Consider the Location

Location is an important factor when buying an investment property. Easy access to necessities such as public transportation, schools, public services, and recreational facilities will attract more renters. However, access to amenities isn’t the only thing you should look for. Having a property in a location that generally looks good and not run-down with lower criminality rates can increase demand.

An area with a nearby university, business or employment opportunities, and training facilities can offer a steady flow of tenants, placing your investment property in frequent demand. You could also look for areas where there are many ongoing and planned infrastructure projects as this shows that there will be demand not just today but also in the near future.

Factor in Loan and Purchase Costs

In addition to the purchase price of your property, you’ll be responsible for other related costs. These can include: loan establishment costs, loan mortgage insurance, conveyancing and inspections fees, and ongoing costs such as landlord building insurance. You may also have to pay council rates, property management fees, and repair/renovation expenses.

Keeping these costs in mind makes for better budget planning when it comes to buying an investment property. Doing so also gives you a more accurate idea of the cashflow you can expect, helping you arrive at a better choice when choosing a property.

Check Comparable Properties

Knowing what comparable properties in the area you are considering have recently sold for will help you determine the future success of your investment. Also, check out the rental income of similar properties to get an idea of what you should charge. When searching for investment properties, think not with you in mind but in terms of potential tenants or buyers. In other words, choose a property you think people in the area would want to live in.

Following these tips for buying your first investment property will help simplify the process, and lead to a successful investment venture. If you need expert help in finding the best property for your investment goals, we at Calla Property are here for you. Using our proven research methodology, our team of investment property specialists will guide you towards finding the right property at the right time and at the right value for your investment needs. What we offer is a free service, so don’t hesitate to contact us today—just fill out the contact form and let’s get started.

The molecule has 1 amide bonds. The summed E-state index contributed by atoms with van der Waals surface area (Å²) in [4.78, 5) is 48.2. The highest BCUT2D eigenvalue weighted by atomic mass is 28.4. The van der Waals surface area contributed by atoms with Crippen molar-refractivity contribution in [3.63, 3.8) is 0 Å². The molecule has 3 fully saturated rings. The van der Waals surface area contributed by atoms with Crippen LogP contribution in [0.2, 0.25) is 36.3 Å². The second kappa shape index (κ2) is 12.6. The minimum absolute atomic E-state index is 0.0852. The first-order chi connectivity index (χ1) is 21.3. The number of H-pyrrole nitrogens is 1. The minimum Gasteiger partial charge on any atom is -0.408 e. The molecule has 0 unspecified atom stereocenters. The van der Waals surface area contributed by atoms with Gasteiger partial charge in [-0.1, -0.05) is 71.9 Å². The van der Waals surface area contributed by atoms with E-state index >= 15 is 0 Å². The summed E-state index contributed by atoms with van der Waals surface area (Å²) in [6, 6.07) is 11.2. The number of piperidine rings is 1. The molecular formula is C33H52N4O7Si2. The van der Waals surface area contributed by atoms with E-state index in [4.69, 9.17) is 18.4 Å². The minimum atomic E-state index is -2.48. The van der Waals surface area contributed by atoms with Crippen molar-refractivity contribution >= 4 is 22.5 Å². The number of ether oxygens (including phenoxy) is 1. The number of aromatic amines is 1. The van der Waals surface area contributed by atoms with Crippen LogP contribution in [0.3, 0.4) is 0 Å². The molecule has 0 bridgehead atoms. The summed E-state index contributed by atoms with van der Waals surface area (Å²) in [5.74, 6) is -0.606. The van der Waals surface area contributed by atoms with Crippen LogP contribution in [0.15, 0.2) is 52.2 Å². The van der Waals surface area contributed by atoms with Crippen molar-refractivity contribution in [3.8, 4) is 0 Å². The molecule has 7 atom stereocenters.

Disclaimer: No part of the information or calculations here are intended as advice. This is for general information purposes only.

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Investment properties can be a great way to qualify for major tax breaks. But there's a caveat to this: timing is everything. 

Investing in a property prior to the End of the Financial Year (EoFY) makes you, as a property investor, eligible for certain tax deductions. 

Settling prior to 30th June, if you can, makes you eligible for a tax return immediately, as of 1st July. Otherwise, you'll still be eligible, of course, but you'll only see those savings next tax year.

The trick is to time your purchase in a way that will set you up for maximum tax savings and to help you get the most value out of your purchase. You'll want to time your transaction, not only prior to the EoFY but also with a period at the bottom of the property cycle, if possible. This would be when prices have “bottomed out,” rather than when they're over-inflated.

What Tax Deductions Do I Qualify For?